Trauma is more common than you know.
According to the National Council for Behavioral Health, 70% of American adults will experience a traumatic event in their lifetimes. That is hundreds of millions of people. When you factor in the fact that over 30% of youth will experience trauma, then the picture becomes clear (https://www.thenationalcouncil.org/wp-content/uploads/2013/05/Trauma-infographic.pdf?daf=375ateTbd56). The majority of Americans will experience some type of traumatic event.
Trauma is an emotional response to a terrible or surprising event. It can negatively impact your well-being or physical safety. Trauma can be a physical event, such as a car crash or assault. It can also be an emotional event, like having someone threaten you.
Examples of potentially traumatic experiences include sexual abuse, physical abuse, emotional abuse, car accident, war, witnessing a terrifying event, or living through a natural disaster. It can be a one-off event, but it can also be an ongoing trauma such as domestic violence.
As per dictionary.com, the psyche is defined as the human mind, spirit, or soul (https://www.dictionary.com/browse/psyche). It's essentially your psychological or mental structure. Bear this in mind as we discuss trauma and how it influences your life. It will soon become clear that if left unresolved, it will impact your mind, spirit, and soul.
The Signs of Trauma
Trauma is unique to each person who experiences it, but the most common reactions include feeling very little or feeling emotions strongly. You may be unable to control crying spells, overwhelmed by negative emotions. Or you might feel entirely unable to experience pain or pleasure.
You may also experience shame or guilt when trauma begins to set in. In the case of a natural disaster or major event, survivors often experience survivor's guilt. The feeling of guilt that comes from surviving when other people didn't. This is a normal response to trauma such as this, however, if it lingers for a month or more, then you need assistance with processing your trauma.
Trauma may lead you to:
Experience flashbacks when you think about the trauma or are reminded of it.
Struggle with relating to friends, co-workers, and family.
Experience physical symptoms such as nausea, headaches, and chest pain.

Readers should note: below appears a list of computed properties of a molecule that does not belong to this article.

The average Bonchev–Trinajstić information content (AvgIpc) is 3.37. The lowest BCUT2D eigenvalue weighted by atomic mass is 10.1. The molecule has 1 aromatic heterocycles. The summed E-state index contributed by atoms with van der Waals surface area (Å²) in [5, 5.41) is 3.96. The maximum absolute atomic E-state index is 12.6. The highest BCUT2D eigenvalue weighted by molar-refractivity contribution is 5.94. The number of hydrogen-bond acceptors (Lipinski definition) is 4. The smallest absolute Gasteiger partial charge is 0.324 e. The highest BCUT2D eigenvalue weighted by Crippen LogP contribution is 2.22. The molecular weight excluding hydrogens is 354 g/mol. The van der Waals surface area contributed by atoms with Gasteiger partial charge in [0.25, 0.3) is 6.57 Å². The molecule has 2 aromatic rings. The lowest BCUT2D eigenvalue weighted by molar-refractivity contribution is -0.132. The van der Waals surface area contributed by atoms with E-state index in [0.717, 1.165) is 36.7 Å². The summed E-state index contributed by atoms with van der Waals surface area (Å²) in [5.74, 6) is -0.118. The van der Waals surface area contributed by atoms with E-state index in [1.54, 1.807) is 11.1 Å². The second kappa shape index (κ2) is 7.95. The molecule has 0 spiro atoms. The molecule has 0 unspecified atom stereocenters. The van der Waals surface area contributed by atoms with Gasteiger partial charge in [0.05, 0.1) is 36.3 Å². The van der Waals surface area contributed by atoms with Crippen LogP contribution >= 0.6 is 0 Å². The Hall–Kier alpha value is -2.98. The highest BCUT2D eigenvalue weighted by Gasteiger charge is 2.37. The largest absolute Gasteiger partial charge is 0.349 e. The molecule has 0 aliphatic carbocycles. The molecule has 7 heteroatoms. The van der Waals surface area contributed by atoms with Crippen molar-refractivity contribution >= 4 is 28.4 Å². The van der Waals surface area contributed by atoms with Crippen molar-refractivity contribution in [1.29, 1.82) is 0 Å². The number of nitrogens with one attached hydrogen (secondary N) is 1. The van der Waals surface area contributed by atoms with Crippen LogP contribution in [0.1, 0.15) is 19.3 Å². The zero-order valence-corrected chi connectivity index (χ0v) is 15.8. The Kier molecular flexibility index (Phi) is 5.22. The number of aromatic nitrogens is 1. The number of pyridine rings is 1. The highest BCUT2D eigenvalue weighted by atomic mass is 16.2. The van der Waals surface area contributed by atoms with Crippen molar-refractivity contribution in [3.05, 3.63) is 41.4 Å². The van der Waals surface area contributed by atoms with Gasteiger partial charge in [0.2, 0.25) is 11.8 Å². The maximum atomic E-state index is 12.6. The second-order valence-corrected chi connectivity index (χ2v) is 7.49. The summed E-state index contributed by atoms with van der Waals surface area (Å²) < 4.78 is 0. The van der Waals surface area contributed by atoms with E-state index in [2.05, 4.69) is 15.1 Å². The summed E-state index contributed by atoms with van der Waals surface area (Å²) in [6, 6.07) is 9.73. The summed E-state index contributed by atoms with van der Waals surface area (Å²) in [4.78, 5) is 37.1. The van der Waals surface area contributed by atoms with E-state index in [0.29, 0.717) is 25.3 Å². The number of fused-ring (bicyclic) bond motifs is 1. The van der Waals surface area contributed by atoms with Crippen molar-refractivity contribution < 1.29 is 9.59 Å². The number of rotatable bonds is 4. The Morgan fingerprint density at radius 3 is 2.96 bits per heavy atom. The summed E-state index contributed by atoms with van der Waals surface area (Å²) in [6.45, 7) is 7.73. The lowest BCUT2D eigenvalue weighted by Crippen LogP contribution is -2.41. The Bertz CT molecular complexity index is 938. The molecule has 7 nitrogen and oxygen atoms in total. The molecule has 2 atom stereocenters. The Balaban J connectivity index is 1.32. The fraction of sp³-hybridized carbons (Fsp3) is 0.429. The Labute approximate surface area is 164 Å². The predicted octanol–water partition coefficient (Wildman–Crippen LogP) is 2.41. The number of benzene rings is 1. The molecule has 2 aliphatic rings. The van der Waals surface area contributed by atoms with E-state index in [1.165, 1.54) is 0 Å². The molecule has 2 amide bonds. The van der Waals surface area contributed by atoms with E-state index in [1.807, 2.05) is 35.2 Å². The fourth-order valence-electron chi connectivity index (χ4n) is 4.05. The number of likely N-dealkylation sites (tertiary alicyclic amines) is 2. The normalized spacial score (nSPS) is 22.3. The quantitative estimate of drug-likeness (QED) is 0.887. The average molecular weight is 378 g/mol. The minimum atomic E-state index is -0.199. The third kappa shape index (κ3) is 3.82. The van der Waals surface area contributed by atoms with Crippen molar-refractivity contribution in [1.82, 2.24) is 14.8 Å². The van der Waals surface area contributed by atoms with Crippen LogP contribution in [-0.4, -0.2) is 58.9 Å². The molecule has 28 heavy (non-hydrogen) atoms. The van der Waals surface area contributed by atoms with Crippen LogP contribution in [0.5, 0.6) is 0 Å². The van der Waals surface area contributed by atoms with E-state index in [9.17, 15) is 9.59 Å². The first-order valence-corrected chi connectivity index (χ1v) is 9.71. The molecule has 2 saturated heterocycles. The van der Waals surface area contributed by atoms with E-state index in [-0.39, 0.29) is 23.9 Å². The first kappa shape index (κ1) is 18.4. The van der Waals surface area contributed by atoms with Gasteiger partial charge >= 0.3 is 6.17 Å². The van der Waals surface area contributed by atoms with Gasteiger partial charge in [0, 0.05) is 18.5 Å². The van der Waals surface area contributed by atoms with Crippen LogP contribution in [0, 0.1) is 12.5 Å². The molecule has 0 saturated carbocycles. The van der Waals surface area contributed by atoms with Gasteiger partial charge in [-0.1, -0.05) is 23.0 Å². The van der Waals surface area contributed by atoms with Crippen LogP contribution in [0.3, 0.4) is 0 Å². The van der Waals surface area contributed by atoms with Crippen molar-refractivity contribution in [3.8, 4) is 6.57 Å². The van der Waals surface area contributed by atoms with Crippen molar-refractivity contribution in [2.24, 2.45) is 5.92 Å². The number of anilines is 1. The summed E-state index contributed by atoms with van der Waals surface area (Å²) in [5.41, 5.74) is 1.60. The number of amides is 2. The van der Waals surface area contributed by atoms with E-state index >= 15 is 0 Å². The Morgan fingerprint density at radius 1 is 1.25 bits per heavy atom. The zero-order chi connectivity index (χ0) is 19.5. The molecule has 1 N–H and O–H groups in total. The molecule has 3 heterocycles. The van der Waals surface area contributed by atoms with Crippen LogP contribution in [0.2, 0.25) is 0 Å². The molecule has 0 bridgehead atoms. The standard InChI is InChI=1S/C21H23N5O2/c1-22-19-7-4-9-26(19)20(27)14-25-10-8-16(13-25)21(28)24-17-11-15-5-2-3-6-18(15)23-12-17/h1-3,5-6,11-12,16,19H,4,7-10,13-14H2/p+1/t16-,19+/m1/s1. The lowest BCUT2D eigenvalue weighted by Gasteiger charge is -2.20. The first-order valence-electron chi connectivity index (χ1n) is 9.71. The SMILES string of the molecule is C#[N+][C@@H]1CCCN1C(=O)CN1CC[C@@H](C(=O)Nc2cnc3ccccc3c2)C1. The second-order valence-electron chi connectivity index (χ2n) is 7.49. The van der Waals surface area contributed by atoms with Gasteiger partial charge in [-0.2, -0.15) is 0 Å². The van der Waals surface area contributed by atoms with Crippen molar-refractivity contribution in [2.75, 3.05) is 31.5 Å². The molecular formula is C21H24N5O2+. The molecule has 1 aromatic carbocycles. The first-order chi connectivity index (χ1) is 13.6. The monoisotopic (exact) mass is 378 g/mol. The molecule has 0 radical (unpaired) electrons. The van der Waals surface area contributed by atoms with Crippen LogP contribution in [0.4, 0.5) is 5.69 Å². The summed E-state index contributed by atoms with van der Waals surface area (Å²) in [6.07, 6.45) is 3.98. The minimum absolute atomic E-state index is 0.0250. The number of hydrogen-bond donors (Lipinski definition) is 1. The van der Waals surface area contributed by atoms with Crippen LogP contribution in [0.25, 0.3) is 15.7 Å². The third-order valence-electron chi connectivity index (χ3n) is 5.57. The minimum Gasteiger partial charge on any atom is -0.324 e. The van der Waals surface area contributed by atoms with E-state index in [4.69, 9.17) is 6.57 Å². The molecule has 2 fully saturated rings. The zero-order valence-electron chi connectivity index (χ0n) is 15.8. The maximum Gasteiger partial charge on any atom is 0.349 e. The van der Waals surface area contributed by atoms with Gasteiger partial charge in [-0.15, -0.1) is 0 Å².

Deal with strong emotions. For example, you may experience strong feelings at inappropriate times such as experiencing intense fear even though you're at home nowhere near where the traumatic event occurred. Or you may feel extreme sadness or anger while at work, though it's unrelated to your trauma.
Feel sensitive to new smells, noises, sights, or things occurring around you.
Have trouble sleeping.
Sleep a lot.
Experience changes in appetite.
Lack enjoyment in the things you always loved before.
While you have likely heard the term PTSD, not everyone who experiences trauma will develop post-traumatic stress disorder. That doesn't mean a traumatic event hasn't impacted your psyche. All of the issues detailed above influence your psyche.
Dealing With Trauma
The first way to address trauma is to understand that you have experienced trauma and therefore will have an emotional response. Once you accept this you can reach out to a medical expert to guide you through the healing process if your trauma lingers and starts to impact your daily life.
One of the most beneficial approaches to coping with trauma is to relieve stress as stress often exacerbates the after-effects of trauma. Exercise, meditation, deep breathing, and yoga are all excellent tools to combat stress. As is spending time with your friends, family, and the people in your community.
The majority of people will bounce back in time. The key is allowing yourself the time and space to heal and knowing when to seek professional help.